K1 Baborák Ensemble

08. 11. 2021
19:00 p.m.
Dům kultury města Ostravy
from 200 CZK

Wolfgang Amadeus Mozart
Quintet in E flat major, K. 407, for French horn, violin, two violas, and cello

Ludwig van Beethoven
Grosse Fuge Op. 133

Alexander Glazunov
Idylle, Op. 14, Serenade, Op.11 and Rêverie, Op.24 for horn and string quartet

Johannes Brahms
String Quintet No. 2 in G major, Op. 111


Baborák Ensemble:
Milan Al-Ashhab, Martina Bačová – violin
Karel Untermüller – viol
Hana Baboráková – violoncello
Radek Baborák – French horn


Mozart wrote his Quintet for French horn and strings for an Austrian horn player, Joseph Leutgeb. Except for being a brilliant musician, Leutgeb was a simple person and Mozart went all in on him with his sense of humour. Leutgeb, however, did not get offended by Mozart’s funny remark. The horn quintet sounds gentle and warm, and it is often compared to a tiny French horn concert.

“An absolutely contemporary piece of music that will be contemporary forever.” Wrote Igor Stravinsky about Beethoven’s Grosse Fuge. It is a single-movement composition for a string quartet that was originally supposed to be the final movement of Beethoven’s Quartet in B♭ major, Op. 130. The intended concept of a grandiose finale was changed in the end due to the insistence of the publisher. The finale of the Quartet in B♭ major received a new final movement and the Grosse Fuge was published separately.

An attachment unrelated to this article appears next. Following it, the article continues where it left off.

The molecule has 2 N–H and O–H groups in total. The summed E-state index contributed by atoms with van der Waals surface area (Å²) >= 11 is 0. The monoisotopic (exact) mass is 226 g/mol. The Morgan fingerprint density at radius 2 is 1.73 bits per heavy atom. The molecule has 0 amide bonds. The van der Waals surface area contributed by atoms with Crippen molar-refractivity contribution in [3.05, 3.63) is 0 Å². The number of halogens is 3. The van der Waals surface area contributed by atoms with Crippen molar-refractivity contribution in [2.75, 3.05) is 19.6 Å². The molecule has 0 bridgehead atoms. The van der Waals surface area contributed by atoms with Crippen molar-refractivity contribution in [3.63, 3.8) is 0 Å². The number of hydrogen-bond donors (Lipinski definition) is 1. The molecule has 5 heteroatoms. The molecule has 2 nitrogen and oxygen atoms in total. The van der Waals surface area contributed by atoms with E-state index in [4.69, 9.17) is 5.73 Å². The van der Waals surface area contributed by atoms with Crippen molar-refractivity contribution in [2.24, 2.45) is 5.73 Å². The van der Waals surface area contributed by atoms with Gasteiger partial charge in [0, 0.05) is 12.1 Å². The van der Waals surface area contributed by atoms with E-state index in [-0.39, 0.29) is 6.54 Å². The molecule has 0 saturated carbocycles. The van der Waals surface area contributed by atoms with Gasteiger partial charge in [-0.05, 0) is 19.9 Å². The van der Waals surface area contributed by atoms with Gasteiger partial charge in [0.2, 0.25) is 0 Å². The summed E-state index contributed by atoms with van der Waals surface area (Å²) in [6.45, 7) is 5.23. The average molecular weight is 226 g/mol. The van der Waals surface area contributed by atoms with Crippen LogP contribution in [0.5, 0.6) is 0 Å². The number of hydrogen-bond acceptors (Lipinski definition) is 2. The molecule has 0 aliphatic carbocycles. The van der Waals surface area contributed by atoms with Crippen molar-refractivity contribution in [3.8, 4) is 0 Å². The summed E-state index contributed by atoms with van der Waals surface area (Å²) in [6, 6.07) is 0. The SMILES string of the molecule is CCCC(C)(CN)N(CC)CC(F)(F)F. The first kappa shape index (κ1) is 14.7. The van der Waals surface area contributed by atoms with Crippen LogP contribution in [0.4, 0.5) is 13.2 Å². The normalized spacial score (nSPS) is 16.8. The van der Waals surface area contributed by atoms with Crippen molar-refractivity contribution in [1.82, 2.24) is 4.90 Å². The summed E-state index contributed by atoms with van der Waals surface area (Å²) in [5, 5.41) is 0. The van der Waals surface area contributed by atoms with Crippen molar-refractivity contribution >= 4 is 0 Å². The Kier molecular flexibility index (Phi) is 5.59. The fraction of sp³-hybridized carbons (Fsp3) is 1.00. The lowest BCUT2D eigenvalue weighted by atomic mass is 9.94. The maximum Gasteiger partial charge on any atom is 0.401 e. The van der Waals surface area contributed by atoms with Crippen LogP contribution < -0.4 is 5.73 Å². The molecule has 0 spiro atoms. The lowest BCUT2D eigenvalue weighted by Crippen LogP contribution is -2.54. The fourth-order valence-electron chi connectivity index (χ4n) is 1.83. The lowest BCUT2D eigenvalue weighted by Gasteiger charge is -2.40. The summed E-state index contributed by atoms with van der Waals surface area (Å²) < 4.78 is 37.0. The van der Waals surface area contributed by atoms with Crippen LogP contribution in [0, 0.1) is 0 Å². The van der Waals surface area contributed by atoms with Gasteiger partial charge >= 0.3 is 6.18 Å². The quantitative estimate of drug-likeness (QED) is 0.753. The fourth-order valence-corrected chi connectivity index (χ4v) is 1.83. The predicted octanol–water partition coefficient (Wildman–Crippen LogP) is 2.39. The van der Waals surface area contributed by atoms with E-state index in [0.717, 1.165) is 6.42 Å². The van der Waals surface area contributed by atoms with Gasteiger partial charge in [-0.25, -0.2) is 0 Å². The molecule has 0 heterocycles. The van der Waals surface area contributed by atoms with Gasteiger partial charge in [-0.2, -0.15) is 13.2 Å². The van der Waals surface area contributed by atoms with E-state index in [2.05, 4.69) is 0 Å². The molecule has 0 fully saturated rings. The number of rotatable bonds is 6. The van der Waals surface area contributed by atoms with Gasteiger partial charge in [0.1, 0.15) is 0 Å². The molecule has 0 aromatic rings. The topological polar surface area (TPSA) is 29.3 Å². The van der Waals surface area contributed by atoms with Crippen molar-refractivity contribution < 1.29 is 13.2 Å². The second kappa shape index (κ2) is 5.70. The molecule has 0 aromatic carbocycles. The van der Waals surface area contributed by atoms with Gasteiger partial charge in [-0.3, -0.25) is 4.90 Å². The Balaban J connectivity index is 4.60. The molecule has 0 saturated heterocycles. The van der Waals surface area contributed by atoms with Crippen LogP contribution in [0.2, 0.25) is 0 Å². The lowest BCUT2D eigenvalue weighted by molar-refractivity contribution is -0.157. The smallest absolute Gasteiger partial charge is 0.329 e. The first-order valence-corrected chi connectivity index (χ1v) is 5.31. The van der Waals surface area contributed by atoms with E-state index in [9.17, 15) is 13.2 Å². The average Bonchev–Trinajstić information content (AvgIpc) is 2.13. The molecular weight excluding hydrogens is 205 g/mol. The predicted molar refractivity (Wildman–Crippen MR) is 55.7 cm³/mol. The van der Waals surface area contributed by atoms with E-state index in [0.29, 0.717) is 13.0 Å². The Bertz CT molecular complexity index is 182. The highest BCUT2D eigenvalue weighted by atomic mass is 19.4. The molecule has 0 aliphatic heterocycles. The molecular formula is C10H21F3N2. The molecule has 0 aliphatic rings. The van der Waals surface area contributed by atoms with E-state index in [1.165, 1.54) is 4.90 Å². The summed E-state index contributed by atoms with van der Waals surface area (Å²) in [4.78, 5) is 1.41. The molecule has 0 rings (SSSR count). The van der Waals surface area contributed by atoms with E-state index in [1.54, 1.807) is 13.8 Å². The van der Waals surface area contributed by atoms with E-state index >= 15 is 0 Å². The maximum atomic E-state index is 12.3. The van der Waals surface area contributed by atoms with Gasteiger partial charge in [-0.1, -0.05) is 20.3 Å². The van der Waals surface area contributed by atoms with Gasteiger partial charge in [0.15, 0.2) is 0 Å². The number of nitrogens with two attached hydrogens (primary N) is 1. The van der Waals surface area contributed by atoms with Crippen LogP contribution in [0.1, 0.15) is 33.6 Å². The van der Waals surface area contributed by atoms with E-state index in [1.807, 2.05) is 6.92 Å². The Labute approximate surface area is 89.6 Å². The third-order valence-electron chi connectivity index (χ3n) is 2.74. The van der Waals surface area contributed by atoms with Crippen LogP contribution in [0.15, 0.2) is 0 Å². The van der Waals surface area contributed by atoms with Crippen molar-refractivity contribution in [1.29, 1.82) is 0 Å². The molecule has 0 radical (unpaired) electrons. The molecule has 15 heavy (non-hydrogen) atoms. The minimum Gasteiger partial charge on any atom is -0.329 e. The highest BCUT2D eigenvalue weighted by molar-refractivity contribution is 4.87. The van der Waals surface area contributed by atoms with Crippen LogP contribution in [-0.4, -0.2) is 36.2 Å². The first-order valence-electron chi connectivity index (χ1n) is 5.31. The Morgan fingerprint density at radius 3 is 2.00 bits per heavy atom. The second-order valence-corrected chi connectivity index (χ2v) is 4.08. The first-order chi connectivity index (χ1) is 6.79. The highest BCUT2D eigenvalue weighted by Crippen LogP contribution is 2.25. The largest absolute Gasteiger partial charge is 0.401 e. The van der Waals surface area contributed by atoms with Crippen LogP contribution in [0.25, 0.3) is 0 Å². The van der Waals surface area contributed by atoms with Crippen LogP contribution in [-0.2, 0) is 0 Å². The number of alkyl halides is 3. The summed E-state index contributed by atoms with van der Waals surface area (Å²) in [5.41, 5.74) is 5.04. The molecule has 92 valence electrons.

Although Glazunov was a remarkable composer, he is overshadowed by his more famous colleagues and his work is neglected by many symphonic orchestras and chamber ensembles. As an excellent French horn player, Glazunov composed a number of great pieces that we included in this program.

Brahms’ String Quintet, Op. 111 is inspired by his travels across Italia. The composer’s contemporaries did not recognize the energetic openness of the piece and one of Brahms’ supporters, the dreaded Vienna music critic Eduard Hanslick, said about the composition: “It seems that Brahms keeps receding into himself and still he gains confidence in the energetic expression of simple feelings…!” The premier in Vienna in 1890 was a sensation.